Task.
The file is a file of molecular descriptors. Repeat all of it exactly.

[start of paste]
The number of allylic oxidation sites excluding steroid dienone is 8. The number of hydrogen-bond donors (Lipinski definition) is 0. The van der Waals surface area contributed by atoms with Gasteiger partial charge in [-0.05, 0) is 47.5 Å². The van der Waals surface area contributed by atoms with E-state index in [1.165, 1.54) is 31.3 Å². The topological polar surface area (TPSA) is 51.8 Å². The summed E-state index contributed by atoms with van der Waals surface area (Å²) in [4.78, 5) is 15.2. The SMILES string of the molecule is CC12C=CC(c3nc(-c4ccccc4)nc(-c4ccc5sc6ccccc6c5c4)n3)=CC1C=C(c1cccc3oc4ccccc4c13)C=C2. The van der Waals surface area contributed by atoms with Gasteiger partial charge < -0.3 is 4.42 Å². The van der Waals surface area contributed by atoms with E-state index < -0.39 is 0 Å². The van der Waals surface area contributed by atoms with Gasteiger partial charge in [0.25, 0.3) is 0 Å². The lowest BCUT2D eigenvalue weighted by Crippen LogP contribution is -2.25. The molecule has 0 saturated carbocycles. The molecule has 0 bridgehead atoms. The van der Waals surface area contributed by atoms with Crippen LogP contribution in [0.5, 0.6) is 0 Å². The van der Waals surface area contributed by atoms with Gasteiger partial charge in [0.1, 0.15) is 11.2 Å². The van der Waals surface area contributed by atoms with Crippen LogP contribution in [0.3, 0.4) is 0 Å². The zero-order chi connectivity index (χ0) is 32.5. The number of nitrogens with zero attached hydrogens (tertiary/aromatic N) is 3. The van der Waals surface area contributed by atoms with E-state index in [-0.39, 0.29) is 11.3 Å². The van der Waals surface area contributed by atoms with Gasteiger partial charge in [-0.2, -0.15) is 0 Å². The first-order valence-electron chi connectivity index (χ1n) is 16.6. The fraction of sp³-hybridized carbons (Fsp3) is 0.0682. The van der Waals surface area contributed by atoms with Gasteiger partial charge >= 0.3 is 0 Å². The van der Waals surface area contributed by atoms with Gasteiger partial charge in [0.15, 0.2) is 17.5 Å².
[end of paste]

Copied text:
The number of allylic oxidation sites excluding steroid dienone is 8. The number of hydrogen-bond donors (Lipinski definition) is 0. The van der Waals surface area contributed by atoms with Gasteiger partial charge in [-0.05, 0) is 47.5 Å². The van der Waals surface area contributed by atoms with E-state index in [1.165, 1.54) is 31.3 Å². The topological polar surface area (TPSA) is 51.8 Å². The summed E-state index contributed by atoms with van der Waals surface area (Å²) in [4.78, 5) is 15.2. The SMILES string of the molecule is CC12C=CC(c3nc(-c4ccccc4)nc(-c4ccc5sc6ccccc6c5c4)n3)=CC1C=C(c1cccc3oc4ccccc4c13)C=C2. The van der Waals surface area contributed by atoms with Gasteiger partial charge < -0.3 is 4.42 Å². The van der Waals surface area contributed by atoms with E-state index < -0.39 is 0 Å². The van der Waals surface area contributed by atoms with Gasteiger partial charge in [0.25, 0.3) is 0 Å². The lowest BCUT2D eigenvalue weighted by Crippen LogP contribution is -2.25. The molecule has 0 saturated carbocycles. The molecule has 0 bridgehead atoms. The van der Waals surface area contributed by atoms with Crippen LogP contribution in [0.5, 0.6) is 0 Å². The van der Waals surface area contributed by atoms with Gasteiger partial charge in [0.1, 0.15) is 11.2 Å². The van der Waals surface area contributed by atoms with Crippen LogP contribution in [0.3, 0.4) is 0 Å². The zero-order chi connectivity index (χ0) is 32.5. The number of nitrogens with zero attached hydrogens (tertiary/aromatic N) is 3. The van der Waals surface area contributed by atoms with E-state index in [-0.39, 0.29) is 11.3 Å². The van der Waals surface area contributed by atoms with Gasteiger partial charge in [-0.2, -0.15) is 0 Å². The first-order valence-electron chi connectivity index (χ1n) is 16.6. The fraction of sp³-hybridized carbons (Fsp3) is 0.0682. The van der Waals surface area contributed by atoms with Gasteiger partial charge >= 0.3 is 0 Å². The van der Waals surface area contributed by atoms with Gasteiger partial charge in [0.15, 0.2) is 17.5 Å².